Marc Loudon summarized his impressions of the panel’s discussions. Real-world examples are necessary for chemistry courses (like Jerry Mohrig’s flu stories), analytical tools are crucial, and teaching methods must excite the students (like HMC’s ID Lab and Art Ellis’ materials). How to transfer some of the techniques to large schools is a real issue.
In order to successfully implement change, crucial skills and themes must be identified so that tests measure learning of important material. Other obstacles will also be encountered. Many schools find it hard to optimally allocate resources, and there are big drawbacks to basing money on the number of student hours. In addition, the assigning of TAs is important. Do biology or chemistry graduate students act as TAs in biochemistry courses? The choice dramatically affects how the students see the material. A workshop could be organized to bring together faculty and administrators to discuss the importance of these structural issues. Project Kaleidoscope is one venue that attempts to address such problems. It operates by looking for “what works” and encouraging others to apply those approaches in their own institutions, departments, and courses. It has recently focused on two main issues in educational reform: the importance of institutional change and the architectural design of laboratories and classrooms. In addition, its network of Faculty for the 21st Century provides support for young professors who care about education by linking them with similar faculty at other institutions.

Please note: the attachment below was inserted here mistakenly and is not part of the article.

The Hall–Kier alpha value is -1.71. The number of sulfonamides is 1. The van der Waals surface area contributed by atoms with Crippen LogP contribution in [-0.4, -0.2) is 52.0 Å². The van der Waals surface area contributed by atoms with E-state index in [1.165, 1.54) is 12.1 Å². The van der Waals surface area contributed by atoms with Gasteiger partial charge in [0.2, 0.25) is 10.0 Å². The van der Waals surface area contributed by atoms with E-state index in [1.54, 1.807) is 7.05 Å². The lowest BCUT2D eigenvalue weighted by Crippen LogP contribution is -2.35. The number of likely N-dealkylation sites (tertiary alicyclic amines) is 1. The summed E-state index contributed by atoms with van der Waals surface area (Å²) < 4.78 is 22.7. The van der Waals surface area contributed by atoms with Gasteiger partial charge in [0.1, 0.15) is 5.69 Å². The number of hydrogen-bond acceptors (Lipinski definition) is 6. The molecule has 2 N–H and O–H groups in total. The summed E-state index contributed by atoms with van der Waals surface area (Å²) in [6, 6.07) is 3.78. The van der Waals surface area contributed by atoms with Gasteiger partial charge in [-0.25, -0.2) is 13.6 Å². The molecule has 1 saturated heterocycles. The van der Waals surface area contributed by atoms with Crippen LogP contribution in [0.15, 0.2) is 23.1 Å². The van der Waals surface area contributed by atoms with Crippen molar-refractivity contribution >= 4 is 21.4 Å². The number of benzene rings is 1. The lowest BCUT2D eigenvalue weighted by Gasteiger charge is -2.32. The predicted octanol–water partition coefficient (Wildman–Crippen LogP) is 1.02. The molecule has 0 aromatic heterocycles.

The American Chemical Society (ACS) Committee on Professional Training (CPT) oversees undergraduate accreditation in chemistry at over 600 schools. Their 40-page guidelines are available at the CPT Web site (http://www.acs.org/education/cpt/guidelines.html). The guidelines describe a chemistry curriculum at the core level and provide topical supplements in areas such as biochemistry. Biochemistry was recently added as a requirement for all chemistry majors. There are three ways a school can satisfy that requirement for accreditation: a core required course, an upper-level course, or distribution of biochemical content throughout the core curriculum. The third option would go a long way toward helping to address the perceived irrelevance of chemistry to biologists. However, most schools will stick with a separate biochemistry course. One reason for this concern is the fear of classically trained chemistry faculty who themselves lack biological training and do not have easy access to good textbooks with integrated biological examples.
The trend of the ACS’s CPT is to allow for increased flexibility in how